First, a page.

Yesterday we had a meeting with Anabelle's new rheumatologist to review the findings of her CAT scan, MRI and blood tests regarding the calcifications in her limbs. It was disheartening, to say the least. The condition has been officially defined as "Calcinosis cutis", but that only tells us what it IS, not what is causing it. All testing has come back negative for any autoimmune disorder that would cause it. Dr. Dobyns, the leading expert in lissencephaly, was contacted, and he says he has NEVER seen this in another liss kid. The doctors are totally stumped. The only thing they can suggest is to treat it like similar disorders, all of which we know it is not, and all the treatments are risky.
The first option, which would hopefully help finally diagnose what is going on, would be a biopsy of the muscles. It would have to be a large and deep section taken from muscles that appear inflamed, which is what you would find as a result of several possible candidates for disorders. The problem is, the MRI showed that the only area that might POSSIBLY be inflamed was the upper buttock. The rest of her legs are so atrophied from disuse. So are they actually inflamed? Or are they just the only muscles with any tone whatsoever, because we lift her legs up and down all day long changing her diaper and dressing her, etc. Anabelle spends 99% of her life on her back. She cannot tolerate being laid on her stomach. So we would have to take a large section of her tush, then have her sit on it. This makes infection an almost certainty. And even if we take the biopsy, there is no guarantee that there would be anything to find. The doctor did not recommend this course of action
The second option is to hit it with a high level of steroids. 8 weeks of them, in fact. This would suppress the immune system and hopefully the body would stop thinking there was trauma that had to be covered with the calcifications. As any of you familiar with lissencephaly know, Anabelle's immune system is ALREADY weak. The steroids would also weaken her bones permanently. As those of you familiar with quadripalegics know, Anabelle's bones are ALREADY weak.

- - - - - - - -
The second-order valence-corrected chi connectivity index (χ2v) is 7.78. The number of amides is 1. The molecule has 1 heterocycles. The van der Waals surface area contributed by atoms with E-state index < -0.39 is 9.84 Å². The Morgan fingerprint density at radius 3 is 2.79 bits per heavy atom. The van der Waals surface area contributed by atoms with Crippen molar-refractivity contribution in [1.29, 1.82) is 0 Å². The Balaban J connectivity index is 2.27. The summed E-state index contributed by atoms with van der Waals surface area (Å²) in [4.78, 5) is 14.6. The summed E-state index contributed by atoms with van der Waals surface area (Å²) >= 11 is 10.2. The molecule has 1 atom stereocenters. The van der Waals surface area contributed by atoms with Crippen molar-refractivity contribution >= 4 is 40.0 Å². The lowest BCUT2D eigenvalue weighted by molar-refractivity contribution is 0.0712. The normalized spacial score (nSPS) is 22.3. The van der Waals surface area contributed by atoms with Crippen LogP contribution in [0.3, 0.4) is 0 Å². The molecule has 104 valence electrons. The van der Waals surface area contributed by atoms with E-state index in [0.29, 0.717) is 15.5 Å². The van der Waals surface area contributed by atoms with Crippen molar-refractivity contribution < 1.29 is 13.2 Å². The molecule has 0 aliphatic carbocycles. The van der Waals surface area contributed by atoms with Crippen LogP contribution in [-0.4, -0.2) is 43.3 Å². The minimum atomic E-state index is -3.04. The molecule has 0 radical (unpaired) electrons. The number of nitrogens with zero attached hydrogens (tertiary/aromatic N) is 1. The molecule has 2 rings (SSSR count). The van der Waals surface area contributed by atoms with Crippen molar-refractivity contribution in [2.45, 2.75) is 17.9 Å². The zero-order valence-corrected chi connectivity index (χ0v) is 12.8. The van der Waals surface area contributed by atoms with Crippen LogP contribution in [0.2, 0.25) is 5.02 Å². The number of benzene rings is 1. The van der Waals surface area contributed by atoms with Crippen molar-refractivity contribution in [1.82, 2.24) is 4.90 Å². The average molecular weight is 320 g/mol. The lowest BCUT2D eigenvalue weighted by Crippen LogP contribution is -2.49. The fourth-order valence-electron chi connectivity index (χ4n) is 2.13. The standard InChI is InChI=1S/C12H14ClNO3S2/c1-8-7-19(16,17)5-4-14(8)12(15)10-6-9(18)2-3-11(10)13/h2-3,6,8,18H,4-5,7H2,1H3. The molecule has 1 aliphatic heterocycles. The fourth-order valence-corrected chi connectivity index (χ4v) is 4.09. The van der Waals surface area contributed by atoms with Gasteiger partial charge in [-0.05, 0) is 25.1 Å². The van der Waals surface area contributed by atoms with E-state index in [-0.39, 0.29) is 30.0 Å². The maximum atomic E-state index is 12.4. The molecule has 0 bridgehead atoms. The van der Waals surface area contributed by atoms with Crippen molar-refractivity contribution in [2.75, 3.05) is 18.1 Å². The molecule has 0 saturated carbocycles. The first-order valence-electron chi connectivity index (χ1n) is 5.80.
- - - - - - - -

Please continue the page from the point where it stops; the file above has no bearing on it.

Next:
A third option is a biphosphate infusion. This is something that is used in osteoperosis treatment, and the chemical helps return calcium to the bones. It has been successful in a case study of calcinosis cutis. One study. Oh, and it ran for 5 years before seeing benefits. Oh, and you need to do the infusion once a month. Oh, and it needs to be inpatient.
There are also a few other options of a number of drugs that have shown SOME benefit in SOME case studies. Nothing definitive.
Final option is to do nothing. As of right now, they do not appear to be bothering her. However here are possibilities for what COULD happen:
- They could continue to pile on her limbs, eventually squeezing on the veins and restricting blood flow. It has already been noted that they are progressing at a rapid rate and the skin has started to adhere itself to them
- If they start growing in her torso, they could strangle her lungs and other organs
- If the calcifications start breaking down, they will form ulcers on her skin that will break into large, gaping wounds
The doctor presented all of these options to us, then kind of looked at us and goes, "I have no recommendation for your daughter. We'll do whatever YOU want to do." Palliative care was suggested.
After polishing our medical degrees, Brian and I decided the first step is for a second opinion. The doctors at Dupont were openly telling us that they were stumped. The least we can do is try to find someone with a little more confidence in suggesting a path for moving forward. Anabelle's quality of life has not decreased in the slightest. Until we see any evidence of suffering, we are not satisfied with "There's nothing we can do." The journey continues...